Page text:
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David Fincher Gave Aaron Sorkin an Essential Tip to Prevent Studios from Owning a Filmmaker

David Fincher will never make a studio film without full creative control and ownership.

David Fincher and Aaron Sorkin

David Fincher and Aaron Sorkin

AP Photo/Thibault Camus

David Fincher and Aaron Sorkin are both Oscar nominees, thanks to their Netflix films “Mank” and “The Trial of the Chicago 7,” respectively. The nominees also happen to be close friends and former collaborators, with Sorkin winning the Oscar for Best Original Screenplay with his script for Fincher’s “The Social Network.” During an appearance this week on Michael Moore’s “Rumble” podcast (via MovieMaker), Sorkin shared the best piece of advice he’s received from Fincher: “As soon as the studio knows that you want to make the movie more than they do, they own you.”

Sorkin was discussing the development of his award-winning NBC political drama “The West Wing” and how during development he never wrote or planned for the series to continue beyond the pilot. As Sorkin explained, “When I was writing the pilot episode, I never imagined that there would be an episode two. I didn’t think that this could get on the air. And I certainly didn’t think it would last as long as it did and be as popular as it was and have the kind of effect on people that it did.”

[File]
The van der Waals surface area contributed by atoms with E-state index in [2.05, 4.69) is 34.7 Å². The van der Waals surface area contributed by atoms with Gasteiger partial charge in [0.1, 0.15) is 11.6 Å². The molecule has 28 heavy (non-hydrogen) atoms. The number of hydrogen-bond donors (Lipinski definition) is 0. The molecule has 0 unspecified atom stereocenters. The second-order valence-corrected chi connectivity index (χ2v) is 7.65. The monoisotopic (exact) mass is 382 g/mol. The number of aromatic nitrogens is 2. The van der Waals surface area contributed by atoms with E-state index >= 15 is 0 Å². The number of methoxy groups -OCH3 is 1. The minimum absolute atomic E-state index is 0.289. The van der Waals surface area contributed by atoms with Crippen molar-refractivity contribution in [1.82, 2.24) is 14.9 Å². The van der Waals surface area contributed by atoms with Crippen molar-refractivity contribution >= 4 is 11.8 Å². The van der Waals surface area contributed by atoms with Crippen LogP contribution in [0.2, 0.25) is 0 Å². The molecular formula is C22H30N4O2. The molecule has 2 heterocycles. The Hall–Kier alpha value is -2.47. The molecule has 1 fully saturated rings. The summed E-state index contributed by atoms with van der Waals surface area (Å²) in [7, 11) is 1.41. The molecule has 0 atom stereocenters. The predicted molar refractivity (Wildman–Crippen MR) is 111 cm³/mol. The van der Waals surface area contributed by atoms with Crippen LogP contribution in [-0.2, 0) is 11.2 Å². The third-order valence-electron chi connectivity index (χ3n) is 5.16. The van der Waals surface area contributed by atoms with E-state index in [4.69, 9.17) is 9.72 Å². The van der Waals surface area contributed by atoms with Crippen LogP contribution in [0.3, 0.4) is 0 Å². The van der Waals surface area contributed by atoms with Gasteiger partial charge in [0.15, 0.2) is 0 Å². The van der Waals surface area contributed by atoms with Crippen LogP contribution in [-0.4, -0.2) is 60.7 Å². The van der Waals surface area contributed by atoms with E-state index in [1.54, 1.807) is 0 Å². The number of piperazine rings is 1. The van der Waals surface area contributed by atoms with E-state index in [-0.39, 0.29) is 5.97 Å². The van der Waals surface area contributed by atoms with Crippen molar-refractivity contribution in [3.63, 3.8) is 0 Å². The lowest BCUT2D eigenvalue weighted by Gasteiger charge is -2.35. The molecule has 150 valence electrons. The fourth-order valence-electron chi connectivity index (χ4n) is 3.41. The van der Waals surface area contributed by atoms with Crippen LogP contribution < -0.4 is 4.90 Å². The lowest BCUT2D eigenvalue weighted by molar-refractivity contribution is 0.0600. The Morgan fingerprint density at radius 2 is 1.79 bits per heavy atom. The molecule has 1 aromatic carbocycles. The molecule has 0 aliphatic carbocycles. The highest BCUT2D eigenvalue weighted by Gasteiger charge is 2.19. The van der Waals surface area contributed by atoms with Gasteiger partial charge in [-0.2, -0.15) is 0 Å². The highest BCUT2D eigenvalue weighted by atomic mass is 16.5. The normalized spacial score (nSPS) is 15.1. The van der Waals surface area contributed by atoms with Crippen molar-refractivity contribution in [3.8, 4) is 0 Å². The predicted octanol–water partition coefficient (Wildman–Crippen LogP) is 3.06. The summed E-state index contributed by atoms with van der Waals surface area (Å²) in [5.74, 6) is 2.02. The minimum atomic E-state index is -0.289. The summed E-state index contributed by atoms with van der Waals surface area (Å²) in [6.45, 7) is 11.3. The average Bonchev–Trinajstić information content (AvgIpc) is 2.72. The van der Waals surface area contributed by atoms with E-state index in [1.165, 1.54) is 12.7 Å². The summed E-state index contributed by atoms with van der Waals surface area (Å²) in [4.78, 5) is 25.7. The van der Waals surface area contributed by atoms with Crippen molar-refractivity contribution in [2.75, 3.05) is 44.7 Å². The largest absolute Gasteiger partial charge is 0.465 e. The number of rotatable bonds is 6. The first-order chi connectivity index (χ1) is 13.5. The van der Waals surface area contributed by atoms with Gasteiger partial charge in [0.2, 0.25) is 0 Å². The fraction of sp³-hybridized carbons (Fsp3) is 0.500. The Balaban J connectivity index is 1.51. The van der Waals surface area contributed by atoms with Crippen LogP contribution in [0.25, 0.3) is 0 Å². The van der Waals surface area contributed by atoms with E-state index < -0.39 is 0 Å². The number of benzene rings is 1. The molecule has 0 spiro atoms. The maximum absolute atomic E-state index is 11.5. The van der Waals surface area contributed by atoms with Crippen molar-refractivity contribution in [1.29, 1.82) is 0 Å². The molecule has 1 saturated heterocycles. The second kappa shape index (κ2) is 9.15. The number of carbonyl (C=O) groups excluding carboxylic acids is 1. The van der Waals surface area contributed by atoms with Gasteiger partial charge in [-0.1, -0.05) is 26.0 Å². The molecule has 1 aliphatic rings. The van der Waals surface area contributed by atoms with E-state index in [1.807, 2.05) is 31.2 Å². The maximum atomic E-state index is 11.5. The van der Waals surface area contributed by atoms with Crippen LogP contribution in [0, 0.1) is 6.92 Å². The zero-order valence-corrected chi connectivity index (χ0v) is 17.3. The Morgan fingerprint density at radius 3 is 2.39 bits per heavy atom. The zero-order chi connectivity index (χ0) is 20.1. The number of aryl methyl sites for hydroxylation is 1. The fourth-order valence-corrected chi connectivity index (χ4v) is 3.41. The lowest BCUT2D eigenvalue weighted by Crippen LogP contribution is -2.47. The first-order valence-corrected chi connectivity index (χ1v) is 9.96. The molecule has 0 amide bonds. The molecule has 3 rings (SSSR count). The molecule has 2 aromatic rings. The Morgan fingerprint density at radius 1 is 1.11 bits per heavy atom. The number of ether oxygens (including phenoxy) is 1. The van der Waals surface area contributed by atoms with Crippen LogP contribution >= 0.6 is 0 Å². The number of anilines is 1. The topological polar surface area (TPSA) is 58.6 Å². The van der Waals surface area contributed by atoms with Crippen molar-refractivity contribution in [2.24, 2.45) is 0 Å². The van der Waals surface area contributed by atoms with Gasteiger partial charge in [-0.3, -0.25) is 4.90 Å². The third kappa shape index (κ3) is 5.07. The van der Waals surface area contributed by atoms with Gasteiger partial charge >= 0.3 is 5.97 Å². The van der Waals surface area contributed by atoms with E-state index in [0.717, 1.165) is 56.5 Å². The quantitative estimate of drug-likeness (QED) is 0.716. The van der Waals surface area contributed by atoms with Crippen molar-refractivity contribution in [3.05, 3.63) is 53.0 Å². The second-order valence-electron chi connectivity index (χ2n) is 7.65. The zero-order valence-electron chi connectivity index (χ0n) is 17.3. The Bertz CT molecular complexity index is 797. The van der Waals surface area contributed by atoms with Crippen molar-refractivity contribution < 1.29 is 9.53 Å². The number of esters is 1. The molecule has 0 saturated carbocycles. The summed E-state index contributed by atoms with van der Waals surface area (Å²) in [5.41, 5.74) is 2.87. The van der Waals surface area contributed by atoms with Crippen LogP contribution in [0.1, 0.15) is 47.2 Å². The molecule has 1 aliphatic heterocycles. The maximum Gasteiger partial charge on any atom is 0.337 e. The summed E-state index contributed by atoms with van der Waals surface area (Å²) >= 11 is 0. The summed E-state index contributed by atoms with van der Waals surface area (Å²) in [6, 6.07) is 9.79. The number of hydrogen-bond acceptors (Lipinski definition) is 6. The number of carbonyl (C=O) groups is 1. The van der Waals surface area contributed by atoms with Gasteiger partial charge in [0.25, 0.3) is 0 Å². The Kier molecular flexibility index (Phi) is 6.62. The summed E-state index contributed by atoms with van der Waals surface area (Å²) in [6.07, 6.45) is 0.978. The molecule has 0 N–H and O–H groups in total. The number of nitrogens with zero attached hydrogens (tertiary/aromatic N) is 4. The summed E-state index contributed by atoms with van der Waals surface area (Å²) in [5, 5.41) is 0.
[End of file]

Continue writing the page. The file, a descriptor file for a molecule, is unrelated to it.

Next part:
Because there had never been a show directly about politics in Washington D.C. to air on network television, Sorkin was convinced NBC would never pick up “The West Wing” to series. In only writing the pilot episode, Sorkin indirectly adhered to Fincher’s tip about not letting the studio (in this case the NBC network) see he wanted to make “The West Thing” more than they did.

“I think that NBC, the network, and Warner Bros., the studio, kind of sensed that I had written the pilot, I liked the pilot, and that it’s okay with me if there isn’t a season 2,” Sorkin said. “In a way that that saved us. Of course, once it did get on the air, I was very much committed to there being an episode three and four and five and so on. And I wrote and produced the show for the next four years.”

Fincher knew first-hand to never let the studio overtake power from the director after his nightmare experience on “Alien 3,” which was also his feature directorial debut. Fincher clashed with 20th Century Fox over creative control and was forced to direct the film through constant script rewrites. Fincher has since disowned the project.

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